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Local Irritation/Corrosion Testing Strategies: Extending a Decision Support System by Applying Self-Learning Classifiers

Stephan Zinke and Ingrid Gerner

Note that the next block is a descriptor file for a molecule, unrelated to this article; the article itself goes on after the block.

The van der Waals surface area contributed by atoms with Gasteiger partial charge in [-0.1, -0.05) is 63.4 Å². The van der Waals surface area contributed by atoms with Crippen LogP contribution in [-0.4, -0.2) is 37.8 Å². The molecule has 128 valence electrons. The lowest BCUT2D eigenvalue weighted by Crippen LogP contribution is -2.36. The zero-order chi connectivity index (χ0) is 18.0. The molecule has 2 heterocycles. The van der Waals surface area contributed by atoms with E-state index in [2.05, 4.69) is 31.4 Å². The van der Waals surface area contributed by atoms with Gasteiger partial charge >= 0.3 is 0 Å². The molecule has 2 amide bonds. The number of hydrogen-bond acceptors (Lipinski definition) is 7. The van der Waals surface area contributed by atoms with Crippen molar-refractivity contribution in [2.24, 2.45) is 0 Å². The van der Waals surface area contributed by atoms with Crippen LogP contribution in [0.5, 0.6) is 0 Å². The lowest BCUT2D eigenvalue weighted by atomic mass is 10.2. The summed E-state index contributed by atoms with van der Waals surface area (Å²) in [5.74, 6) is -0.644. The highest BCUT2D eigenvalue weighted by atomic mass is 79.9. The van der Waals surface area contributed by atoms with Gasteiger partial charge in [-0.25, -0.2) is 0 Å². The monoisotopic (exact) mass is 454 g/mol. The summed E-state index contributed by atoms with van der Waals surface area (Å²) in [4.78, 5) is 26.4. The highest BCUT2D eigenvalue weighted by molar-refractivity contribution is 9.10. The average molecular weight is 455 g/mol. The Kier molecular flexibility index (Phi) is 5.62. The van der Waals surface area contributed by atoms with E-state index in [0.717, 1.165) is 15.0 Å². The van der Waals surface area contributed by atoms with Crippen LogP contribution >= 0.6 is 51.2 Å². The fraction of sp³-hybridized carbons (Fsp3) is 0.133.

Procedures have been established and tested for the extension of a decision support system (DSS) for the prediction of the local irritation/corrosion potential of chemicals by using self-learning classifiers. The different approaches (decision trees, distances examinations in a multidimensional space, k-nearest neighbour method) have been implemented, tested and evaluated independently. A combination of all of the established extension approaches was also developed and tested. Self-learning classifiers are constructed “automatically” by a computer, i.e. they are not derived by a human expert, and thus they can be constructed with minimal effort. The classifiers presented here extend the existing DSS in a manner that increased significantly the predictive power of the extended system. However, automatically calculated results of self-learning classifiers are produced by a machine, and a machine is incapable of explaining the toxicological relevance of the results obtained. Thus, these results must be accepted, despite an inability to prove their reliability. Only the mathematical correctness of the method and the prediction rates for suitable test cases can lend some credibility to predictions produced by a computer calculating on a self-learning basis. This may not be adequate for regulatory hazard assessment purposes.